Finalizing Your Improv Quilt Design
As you’re piecing your quilt top, keep your eye on how your design is developing. While most modern quilts don’t have borders, adding some long strips of fabric within your quilt top can really make a bold statement. Since I want this quilt to be a bit larger than just the initial blocks I made, I started by adding gray and white chevron fabric strips to one side emphasizing the vertical line of the quilt top. It also ‘holds’ the color blocks within the quilt rather than letting them ‘float’ along the edge.
Also notice that the chevron strip is not only broken up from top to bottom, it varies in width. This is a perfect opportunity to square up your quilt top. When working with multiple size blocks and inserting varying widths of long strips, it’s very likely your quilt will not be square. Use these pieces to make the necessary adjustments to size up your quilt top.
Keep an Eye on Your Measurements
As you are piecing your top together, fold it in half to see if the sides line up evenly. Then fold and check it the other way, too. If you find there’s a difference, add where you need more. Your quilt top is filled with blocks and strips, simply add a few with their sizes adjusted to get the finished dimensions you need.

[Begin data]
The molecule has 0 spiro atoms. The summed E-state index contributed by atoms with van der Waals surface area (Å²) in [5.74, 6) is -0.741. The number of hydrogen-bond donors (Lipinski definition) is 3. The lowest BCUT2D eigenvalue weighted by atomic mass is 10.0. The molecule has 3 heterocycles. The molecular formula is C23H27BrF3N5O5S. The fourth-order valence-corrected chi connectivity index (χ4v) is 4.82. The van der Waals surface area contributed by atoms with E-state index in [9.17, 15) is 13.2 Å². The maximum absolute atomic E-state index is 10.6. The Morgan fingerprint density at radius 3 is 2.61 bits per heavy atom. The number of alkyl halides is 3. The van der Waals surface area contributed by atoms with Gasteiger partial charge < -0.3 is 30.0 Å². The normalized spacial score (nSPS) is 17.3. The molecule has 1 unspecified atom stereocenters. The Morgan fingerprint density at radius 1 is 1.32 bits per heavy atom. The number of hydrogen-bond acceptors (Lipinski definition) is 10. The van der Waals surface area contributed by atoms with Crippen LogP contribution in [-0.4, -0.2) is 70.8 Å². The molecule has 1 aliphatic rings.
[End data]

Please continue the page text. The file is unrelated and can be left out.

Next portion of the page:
I prefer to have some kind of linear definition in my quilts. Once the chevron border was added I still wanted more color. First a bright bold two-tone strip added sharp detail and transitions into a long, full-length section of 1” alternating blocks. Just for one block within the long strip I changed up the size a bit to add some interest, though unless you are looking closely you can easily miss it. But finding little surprises are always fun and make studying a finished quilt all the more captivating.